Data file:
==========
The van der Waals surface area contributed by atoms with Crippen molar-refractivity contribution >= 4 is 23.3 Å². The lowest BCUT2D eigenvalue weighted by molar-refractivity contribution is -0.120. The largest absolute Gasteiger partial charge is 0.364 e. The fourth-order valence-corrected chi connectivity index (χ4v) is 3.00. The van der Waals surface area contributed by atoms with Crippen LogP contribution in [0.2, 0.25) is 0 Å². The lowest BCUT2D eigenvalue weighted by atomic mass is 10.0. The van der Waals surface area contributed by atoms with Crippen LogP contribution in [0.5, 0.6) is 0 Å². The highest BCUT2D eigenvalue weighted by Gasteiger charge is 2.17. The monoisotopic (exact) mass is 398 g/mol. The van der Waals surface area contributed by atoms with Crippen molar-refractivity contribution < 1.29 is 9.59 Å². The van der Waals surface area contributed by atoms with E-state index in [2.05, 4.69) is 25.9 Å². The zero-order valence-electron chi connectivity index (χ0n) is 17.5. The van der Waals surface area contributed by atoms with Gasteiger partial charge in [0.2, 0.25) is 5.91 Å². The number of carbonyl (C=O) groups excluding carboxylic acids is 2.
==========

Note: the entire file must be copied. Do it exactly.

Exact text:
The van der Waals surface area contributed by atoms with Crippen molar-refractivity contribution >= 4 is 23.3 Å². The lowest BCUT2D eigenvalue weighted by molar-refractivity contribution is -0.120. The largest absolute Gasteiger partial charge is 0.364 e. The fourth-order valence-corrected chi connectivity index (χ4v) is 3.00. The van der Waals surface area contributed by atoms with Crippen LogP contribution in [0.2, 0.25) is 0 Å². The lowest BCUT2D eigenvalue weighted by atomic mass is 10.0. The van der Waals surface area contributed by atoms with Crippen LogP contribution in [0.5, 0.6) is 0 Å². The highest BCUT2D eigenvalue weighted by Gasteiger charge is 2.17. The monoisotopic (exact) mass is 398 g/mol. The van der Waals surface area contributed by atoms with Crippen molar-refractivity contribution < 1.29 is 9.59 Å². The van der Waals surface area contributed by atoms with E-state index in [2.05, 4.69) is 25.9 Å². The zero-order valence-electron chi connectivity index (χ0n) is 17.5. The van der Waals surface area contributed by atoms with Gasteiger partial charge in [0.2, 0.25) is 5.91 Å². The number of carbonyl (C=O) groups excluding carboxylic acids is 2.